Connect with the author
Now more than ever, social existence is defined by both physical and digital reality. Nearly everything one can experience in a physical respect can also be experienced online, and sometimes in more profoundly significant ways. Experiencing victimization is no exception. Moreover, as demonstrated by such watershed events as the 2016 Wells Fargo scandal – where a few million customers had accounts opened fraudulently in their name by the international banking conglomerate – the presumptive gatekeepers of user security in the digital world too often fall short in providing effective safeguards against such calamities.
Undergirding these failures lie misunderstandings about the distinctions in victimization experienced between digital and physical spaces. For instance, far more in the digital world, people communicate, buy and sell goods and services, harm one another other, and experience countless other interactions all without any direct physical contact. While digital victimization runs the gamut of offenses prevalent in the physical world, it is often discussed, understood, and addressed differently by crime scholars because the offenses are committed without the victim and offender ever physically interacting (e.g., harassment, sexual solicitations, stalking).
Yet, digital and physical victimization are not entirely different. Rather, the digital world can and should be understood as an extension of the physical world – and thus digital victimization should be understood in a similar light. With this in mind, methods for understanding such predatory behavior as harassment and assault in the physical world should be taken into the digital world and inform discussions about how to support victims while deterring perpetrators.
The Victims and Impact of Digital Victimization
Those who fall prey to digital offenses suffer just as much, and in some respects more, than non-digital victims in terms of emotional trauma. And that says nothing of the financial impact of digital victimization, which can be substantial. Between 2010 and 2015, the U.S. Federal Bureau of Investigations averaged just over 288,000 complaints of Internet scams and over one billion dollars in total loss in 2015 alone. In the United Kingdom, reports of credit card theft, purchase of misrepresented products, and solicitation of bank account information (phishing) have all risen by at least 5% from 2003 – 2013 with no indication of a decline anytime soon.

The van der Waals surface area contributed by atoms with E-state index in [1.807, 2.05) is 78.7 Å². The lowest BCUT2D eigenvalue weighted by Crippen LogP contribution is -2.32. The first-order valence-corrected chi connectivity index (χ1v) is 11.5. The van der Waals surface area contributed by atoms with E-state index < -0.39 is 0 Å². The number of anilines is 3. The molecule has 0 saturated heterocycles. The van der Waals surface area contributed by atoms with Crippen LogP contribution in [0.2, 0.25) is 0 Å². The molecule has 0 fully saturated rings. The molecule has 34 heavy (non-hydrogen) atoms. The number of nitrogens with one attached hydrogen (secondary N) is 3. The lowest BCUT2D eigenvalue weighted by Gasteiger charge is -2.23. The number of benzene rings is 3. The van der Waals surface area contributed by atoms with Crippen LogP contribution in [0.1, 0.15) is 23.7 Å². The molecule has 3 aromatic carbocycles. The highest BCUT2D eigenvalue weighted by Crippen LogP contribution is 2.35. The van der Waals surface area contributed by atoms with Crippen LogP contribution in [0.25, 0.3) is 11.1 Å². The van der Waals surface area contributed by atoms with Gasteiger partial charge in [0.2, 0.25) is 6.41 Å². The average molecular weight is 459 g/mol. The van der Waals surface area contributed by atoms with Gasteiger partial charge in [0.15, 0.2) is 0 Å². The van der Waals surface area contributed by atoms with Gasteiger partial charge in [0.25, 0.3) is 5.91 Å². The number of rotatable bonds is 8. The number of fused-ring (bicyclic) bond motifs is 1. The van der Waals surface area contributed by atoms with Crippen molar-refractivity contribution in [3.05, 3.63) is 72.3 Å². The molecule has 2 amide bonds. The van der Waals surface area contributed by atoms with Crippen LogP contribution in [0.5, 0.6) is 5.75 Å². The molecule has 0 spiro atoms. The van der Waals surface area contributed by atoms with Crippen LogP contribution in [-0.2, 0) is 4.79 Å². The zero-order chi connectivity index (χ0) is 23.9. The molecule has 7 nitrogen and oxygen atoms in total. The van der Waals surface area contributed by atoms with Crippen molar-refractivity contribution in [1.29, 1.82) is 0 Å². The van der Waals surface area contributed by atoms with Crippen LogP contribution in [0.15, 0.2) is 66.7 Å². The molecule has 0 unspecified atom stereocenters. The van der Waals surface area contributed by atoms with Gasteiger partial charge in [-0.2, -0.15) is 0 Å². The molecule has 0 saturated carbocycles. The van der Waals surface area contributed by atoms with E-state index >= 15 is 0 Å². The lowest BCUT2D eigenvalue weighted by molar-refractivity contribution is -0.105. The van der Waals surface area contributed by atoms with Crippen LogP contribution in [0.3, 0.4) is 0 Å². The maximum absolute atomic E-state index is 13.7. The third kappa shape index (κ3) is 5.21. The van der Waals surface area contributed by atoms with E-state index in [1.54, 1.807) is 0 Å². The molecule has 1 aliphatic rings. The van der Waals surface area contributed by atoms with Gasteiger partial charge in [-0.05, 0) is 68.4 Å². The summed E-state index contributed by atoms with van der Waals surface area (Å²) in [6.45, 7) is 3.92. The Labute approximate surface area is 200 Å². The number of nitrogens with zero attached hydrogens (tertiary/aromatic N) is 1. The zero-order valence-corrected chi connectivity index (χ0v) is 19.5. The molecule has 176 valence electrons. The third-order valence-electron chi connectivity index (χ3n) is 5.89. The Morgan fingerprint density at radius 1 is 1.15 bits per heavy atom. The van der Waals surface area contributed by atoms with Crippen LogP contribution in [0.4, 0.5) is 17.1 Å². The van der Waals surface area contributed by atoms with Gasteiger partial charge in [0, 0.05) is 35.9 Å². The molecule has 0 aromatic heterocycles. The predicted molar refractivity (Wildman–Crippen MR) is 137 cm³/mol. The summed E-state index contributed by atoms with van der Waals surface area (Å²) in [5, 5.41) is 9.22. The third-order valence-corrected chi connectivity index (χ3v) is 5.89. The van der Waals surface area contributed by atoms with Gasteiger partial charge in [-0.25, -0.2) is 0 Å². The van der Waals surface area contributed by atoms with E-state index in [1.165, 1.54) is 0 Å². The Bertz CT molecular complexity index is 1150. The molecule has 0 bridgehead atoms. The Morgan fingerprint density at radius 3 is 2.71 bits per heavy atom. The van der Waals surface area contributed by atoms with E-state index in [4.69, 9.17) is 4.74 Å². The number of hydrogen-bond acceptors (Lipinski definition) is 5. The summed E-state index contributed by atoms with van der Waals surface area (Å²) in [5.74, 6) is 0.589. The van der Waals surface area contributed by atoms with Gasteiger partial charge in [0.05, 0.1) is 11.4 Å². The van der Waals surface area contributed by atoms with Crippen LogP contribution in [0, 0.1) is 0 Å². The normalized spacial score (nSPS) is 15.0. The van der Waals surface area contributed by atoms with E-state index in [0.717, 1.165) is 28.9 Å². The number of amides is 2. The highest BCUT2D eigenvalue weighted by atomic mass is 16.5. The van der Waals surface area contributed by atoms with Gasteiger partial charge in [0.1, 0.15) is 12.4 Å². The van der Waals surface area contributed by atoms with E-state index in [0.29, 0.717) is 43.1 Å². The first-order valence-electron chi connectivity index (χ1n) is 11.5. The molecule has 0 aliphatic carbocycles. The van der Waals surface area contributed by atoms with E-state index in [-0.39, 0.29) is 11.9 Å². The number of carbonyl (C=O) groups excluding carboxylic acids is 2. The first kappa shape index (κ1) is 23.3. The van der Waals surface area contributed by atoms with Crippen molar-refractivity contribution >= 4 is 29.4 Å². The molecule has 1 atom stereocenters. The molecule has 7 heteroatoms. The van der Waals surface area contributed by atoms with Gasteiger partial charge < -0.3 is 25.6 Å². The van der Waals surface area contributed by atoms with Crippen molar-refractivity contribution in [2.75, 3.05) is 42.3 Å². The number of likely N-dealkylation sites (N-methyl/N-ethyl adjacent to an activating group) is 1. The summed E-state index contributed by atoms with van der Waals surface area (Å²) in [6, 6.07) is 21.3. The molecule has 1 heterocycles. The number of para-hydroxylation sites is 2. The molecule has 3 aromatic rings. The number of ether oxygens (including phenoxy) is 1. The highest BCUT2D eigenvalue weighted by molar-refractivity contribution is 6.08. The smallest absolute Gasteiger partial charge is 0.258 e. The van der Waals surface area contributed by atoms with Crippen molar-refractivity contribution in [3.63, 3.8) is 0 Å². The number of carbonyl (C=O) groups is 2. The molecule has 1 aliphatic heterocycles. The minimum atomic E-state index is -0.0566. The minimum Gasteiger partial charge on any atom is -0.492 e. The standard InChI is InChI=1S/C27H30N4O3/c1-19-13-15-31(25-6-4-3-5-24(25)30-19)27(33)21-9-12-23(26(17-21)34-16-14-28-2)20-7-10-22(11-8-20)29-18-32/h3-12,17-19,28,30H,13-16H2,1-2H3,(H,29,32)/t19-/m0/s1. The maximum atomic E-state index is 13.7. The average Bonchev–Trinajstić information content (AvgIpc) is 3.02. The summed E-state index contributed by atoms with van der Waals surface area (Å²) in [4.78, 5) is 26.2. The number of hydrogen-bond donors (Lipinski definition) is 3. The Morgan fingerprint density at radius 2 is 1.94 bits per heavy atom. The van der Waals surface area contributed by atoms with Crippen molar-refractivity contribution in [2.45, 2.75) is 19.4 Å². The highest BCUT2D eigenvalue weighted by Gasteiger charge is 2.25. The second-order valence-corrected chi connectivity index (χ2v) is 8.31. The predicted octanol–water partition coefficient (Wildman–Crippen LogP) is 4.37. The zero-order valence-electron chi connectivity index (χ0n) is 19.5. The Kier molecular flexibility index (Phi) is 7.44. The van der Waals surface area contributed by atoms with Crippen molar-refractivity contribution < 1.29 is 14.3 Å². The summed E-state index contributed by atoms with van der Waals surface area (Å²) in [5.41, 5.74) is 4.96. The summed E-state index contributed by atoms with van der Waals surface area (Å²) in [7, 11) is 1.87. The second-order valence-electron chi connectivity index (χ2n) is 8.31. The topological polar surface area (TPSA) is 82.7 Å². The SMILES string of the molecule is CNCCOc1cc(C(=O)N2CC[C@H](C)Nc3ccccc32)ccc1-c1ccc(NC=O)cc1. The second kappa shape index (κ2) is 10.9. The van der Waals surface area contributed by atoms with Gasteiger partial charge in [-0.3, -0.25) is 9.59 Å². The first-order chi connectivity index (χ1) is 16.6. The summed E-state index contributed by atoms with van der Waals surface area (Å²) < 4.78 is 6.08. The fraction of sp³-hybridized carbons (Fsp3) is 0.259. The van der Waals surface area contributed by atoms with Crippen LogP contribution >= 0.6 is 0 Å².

Though not always well-publicized, a good deal is already known about digital victimization. For starters, given the higher concentration of Internet users 34 and under, it’s no surprise that most research has shown victims online tend to be young. Unfortunately, this also means that online victims are often less familiar with the dangers of digital spaces, the legal measures available when victimization occurs, and the limitations of such measures. Victims’ age can also limit their ability to advocate for themselves.
Online, females are disproportionately targeted by offenders – particularly when the nature of the victimization entails intimate relationship development (i.e., online dating). Offenders intending to manipulate their relationship with a victim tend to be more successful with female targets. This phenomenon is exacerbated by the anonymity the digital world allows.